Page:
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Introduction In this module, we’ll consider controversial issue of abortion. All three of the articles I’ve assigned for this module are famous among philosophers and should provide a fair introduction to the main philosophical issues surrounding the abortion topic except for one that I’ll mention at the end of the lecture. Learning Objectives After completing this module, you will be able to Explain the distinction between the genetic sense of “human” and the moral sense Explain Mary Ann Warren’s position on Abortion Explain Judith Jarvis Thomson’s Famous Violinist Case, her Henry Fonda Case and the Peopleseed Case Explain Don Marquis’s Future Like Ours Argument Module 9: Abortion Mary Ann Warren: On the Moral and Legal Status of Abortion Warren’s question: How are we to define the moral community, the set of beings with full and equal moral rights? On the Definition of “Human” There are two distinct senses, definitions, of the word “human”. You should be able to state both. Defining the Moral Community Warren argues that it is a mistake to define the moral community in terms of humans in the genetic sense. She argues that it is right to define the moral community in terms of humans in the moral sense, where to call something a human in the moral sense is to call it a person. Warren’s interesting thought experiment: It is useful to look beyond the set of people with whom we are acquainted, and ask how we would decide whether a totally alien being is a person or not. She says we have no right to assume that genetic humanity is necessary for Personhood. She gives a list of five traits that she takes to be central to the concept of personhood/humanity in the moral sense. She does not think something has to have them all in order to be a person. She thinks two or three of them might be all that is needed to make something a person. But she claims that a fetus has none of them, even though later she will grant that a fetus might have a rudimentary form of consciousness. If a fetus has none of the traits central to personhood, the fetus is not a person. Since the fetus is not a person, it has no right to life. Therefore abortion does not violate a fetus’s right to life, since it has none. You should be able to state Warren’s five central traits of personhood. You should also make sure you remember that she does not think that all five are necessary for something to be a person. Fetal Development and the right to Life Here, Warren grants that fetus have a rudimentary form of consciousness, but not in any way that undermines the force of the argument given in the previous section. Potential Personhood and the Right to Life Even if the fetus is a potential person with a potential right to life, the potential right to life of the fetus cannot outweigh the actual right of the mother to choose what will happen to her body. Postscript on Infanticide Warren has argued in favor of the Extreme Pro-choice view that abortion is permissible at any time for any reason the woman chooses. If the argument is successful, however, it also provides an argument that infanticide is morally permissible. You should be able to explain why. You should also be able to explain why Warren believes that infanticide is not morally permissible on her view. Judith Jarvis Thomson: A Defense of Abortion Whereas Warren defends abortion by denying that the fetus is person. Thomson proposes to grant that the fetus is a person from the moment of conception. There are several reasons: First, as she says, much of the opposition to abortion the time (and this was published in 1971) relied on the premise that the fetus is a person from the moment of conception. So, in granting that the fetus is a person, she is granting her opponent what seems to be the most important premise in the Pro-life position. Second, she wants see what a valid argument would look like that has as a premise “The fetus is a person” and as a conclusion “Therefore abortion is wrong”. Several additional premises are needed to make a valid pro-life argument. The first few steps are obvious and Thomson provides them: 1. The fetus is a person from the moment of conception 2. All persons have a right to life 3. Therefore the fetus has a right to life from the moment of conception Thomson believes that the next premise the Pro-life defender needs is something like the following: 4. The right to life is stronger and more stringent than the mother’s right to decide what happens in and to her body and therefore outweighs it. Thomson does not explain the next steps, but it is easy to see how they would go: 5. Abortion violates the fetus’s right to life, 6. The violation of rights is wrong. 7. Therefore abortion is wrong Thomson takes the above argument to be a fair representation of what a valid pro-life argument would look like if it were fully spelled out. She uses the Famous Violinist Case to argue that the above argument is not sound. You should be able to explain the Violinist Case and the conclusion that Thomson draws from it, and you must be very careful: Thomson does not use the Violinist case as an analogy to abortion but as a counterexample to premise 4 of the above argument. If it were given as an analogy to the situation in abortion, it would be an unhelpful analogy. There is an important difference between the Violinist Case as an analogy to abortion and the Violinist Case as a counter-example to premise 4. If we take the Violinist Case as a counterexample to premise 4, the conclusion Thomson intends to draw is not that abortion is permissible, but rather that the above Pro-life argument is not sound. Because it has a false premise, premise 4, it does not establish the conclusion that abortion is wrong. The rest of the article is an attempt to make her case that abortion is sometimes permissible. There are two examples/cases on which I would like you to focus: The Henry Fonda Case (section 3) and the Peopleseed Case (section 4). In The Henry Fonda Case, Thomson considers two ways to understand the right to life. You should be able to state both. The right to life is the right to the bare minimum needed to stay alive The right to life is the right not to be killed unjustly You should be able to explain the Henry Fonda Case and explain why Thomson thinks it shows that the right to life should be understood in the second way and not the first. If she is right, then the fetus’s right to life does not require that it be provided with the bare minimum needed to stay alive. It would require only that if it is killed, it is not killed unjustly. Thomson uses the peopleseed case to argue that if a woman takes all reasonable precautions to prevent pregnancy, and nonetheless becomes pregnant, terminating the pregnancy is not the unjust killing of the fetus. The argument goes like this: 1. Something has a right to use your property if and only if you grant it that right 2. By taking all reasonable precautions to prevent pregnancy, one is refusing to grant the fetus the right to use one’s body, which is one’s own property. 3. Therefore abortion in such a case is not the unjust killing of a fetus. Even if the above argument is successful, it defends abortion only in some cases. It is a moderate Pro-choice argument in that it does not claim that abortion is permissible at any time for any reason the woman chooses. Don Marquis: Why Abortion is Immoral Marquis gives an account of why killing normal adult humans is wrong, an account that does not root the wrongness of killing in the fact that we are persons, but in the fact that we are beings with a future of value. According to Marquis, killing us is wrong because it robs us of a future of value. A human fetus, whether it is a person or not, has a future like ours, since we were all fetuses. So, abortion is wrong for the same reason that killing normal adult humans is wrong. ...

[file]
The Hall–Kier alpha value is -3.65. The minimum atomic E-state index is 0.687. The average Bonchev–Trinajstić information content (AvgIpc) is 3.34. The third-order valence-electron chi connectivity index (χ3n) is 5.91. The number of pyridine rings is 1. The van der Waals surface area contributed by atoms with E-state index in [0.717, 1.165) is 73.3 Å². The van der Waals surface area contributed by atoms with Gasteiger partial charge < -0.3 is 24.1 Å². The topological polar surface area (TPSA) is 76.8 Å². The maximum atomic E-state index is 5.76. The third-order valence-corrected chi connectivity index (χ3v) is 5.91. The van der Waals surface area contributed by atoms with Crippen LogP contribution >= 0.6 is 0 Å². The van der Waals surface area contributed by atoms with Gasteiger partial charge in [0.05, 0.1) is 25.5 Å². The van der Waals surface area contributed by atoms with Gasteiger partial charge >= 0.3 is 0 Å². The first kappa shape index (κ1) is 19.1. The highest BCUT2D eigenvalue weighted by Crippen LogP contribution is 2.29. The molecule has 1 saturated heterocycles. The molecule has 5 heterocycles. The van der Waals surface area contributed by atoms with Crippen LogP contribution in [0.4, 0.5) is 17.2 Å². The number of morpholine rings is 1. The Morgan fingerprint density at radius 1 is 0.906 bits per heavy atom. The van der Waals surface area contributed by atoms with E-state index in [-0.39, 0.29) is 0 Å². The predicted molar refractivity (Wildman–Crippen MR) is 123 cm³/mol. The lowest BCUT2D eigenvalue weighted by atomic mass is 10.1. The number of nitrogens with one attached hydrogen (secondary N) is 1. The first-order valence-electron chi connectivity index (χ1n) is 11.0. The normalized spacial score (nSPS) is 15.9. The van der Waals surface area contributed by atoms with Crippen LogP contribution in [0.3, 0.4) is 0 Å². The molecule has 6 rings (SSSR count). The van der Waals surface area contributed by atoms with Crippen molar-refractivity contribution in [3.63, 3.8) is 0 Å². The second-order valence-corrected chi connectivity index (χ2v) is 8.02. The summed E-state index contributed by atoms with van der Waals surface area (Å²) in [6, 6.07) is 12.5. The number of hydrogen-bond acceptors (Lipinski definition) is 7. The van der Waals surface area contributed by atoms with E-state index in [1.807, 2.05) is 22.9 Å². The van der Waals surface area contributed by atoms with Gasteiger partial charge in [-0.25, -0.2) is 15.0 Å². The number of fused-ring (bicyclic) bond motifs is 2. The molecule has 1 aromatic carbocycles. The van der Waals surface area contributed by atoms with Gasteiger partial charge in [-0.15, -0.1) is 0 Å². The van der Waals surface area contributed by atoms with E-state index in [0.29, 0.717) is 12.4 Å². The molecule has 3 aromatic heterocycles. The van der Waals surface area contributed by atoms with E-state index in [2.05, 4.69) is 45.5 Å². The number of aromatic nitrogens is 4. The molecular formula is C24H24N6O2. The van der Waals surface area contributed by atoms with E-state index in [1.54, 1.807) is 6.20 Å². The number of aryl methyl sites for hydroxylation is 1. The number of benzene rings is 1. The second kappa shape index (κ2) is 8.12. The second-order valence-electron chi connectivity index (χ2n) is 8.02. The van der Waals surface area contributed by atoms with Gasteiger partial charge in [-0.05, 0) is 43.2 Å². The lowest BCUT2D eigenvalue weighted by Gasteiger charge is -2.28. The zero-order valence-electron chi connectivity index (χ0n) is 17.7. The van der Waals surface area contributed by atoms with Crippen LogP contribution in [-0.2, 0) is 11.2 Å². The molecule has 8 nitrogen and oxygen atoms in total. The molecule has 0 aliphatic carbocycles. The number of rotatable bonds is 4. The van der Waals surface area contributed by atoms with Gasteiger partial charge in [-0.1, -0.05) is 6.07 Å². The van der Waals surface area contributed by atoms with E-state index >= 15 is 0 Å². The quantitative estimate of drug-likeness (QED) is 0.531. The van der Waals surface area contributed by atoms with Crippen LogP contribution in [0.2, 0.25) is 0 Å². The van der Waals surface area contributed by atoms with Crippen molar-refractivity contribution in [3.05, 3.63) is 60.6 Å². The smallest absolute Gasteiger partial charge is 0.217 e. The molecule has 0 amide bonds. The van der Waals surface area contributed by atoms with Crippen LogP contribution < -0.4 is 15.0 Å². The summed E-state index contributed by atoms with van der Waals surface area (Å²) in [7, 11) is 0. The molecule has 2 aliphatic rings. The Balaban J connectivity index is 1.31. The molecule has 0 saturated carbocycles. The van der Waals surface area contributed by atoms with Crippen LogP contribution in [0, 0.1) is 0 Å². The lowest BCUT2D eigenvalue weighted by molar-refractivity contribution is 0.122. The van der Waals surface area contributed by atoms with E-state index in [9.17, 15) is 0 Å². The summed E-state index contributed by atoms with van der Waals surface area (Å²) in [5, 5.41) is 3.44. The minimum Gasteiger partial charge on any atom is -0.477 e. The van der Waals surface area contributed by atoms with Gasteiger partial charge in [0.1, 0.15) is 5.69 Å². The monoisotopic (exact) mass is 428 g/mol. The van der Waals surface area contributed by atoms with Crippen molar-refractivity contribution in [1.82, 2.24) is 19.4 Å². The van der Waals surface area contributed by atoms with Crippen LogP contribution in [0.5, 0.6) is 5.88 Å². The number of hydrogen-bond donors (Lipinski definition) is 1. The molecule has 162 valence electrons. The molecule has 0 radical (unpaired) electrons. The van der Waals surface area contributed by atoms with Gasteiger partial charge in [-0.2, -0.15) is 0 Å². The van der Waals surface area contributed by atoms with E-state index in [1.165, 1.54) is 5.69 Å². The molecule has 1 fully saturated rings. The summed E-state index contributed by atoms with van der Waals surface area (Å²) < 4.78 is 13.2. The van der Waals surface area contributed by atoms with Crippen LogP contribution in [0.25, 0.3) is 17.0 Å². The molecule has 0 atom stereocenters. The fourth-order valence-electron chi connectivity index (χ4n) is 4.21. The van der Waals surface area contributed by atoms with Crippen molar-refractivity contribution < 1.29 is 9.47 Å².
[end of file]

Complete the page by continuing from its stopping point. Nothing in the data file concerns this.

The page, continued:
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Final Answer


Running head: ABORTION





Whether abortion is permissible or not is a lengthy topic of debate. Different scholars and
policymakers have provided compelling arguments that show why abortion is wrong or right.
When attempting to argue for or against abortion, the biggest question is whether fetuses are
living humans or not. One of the most persuasive...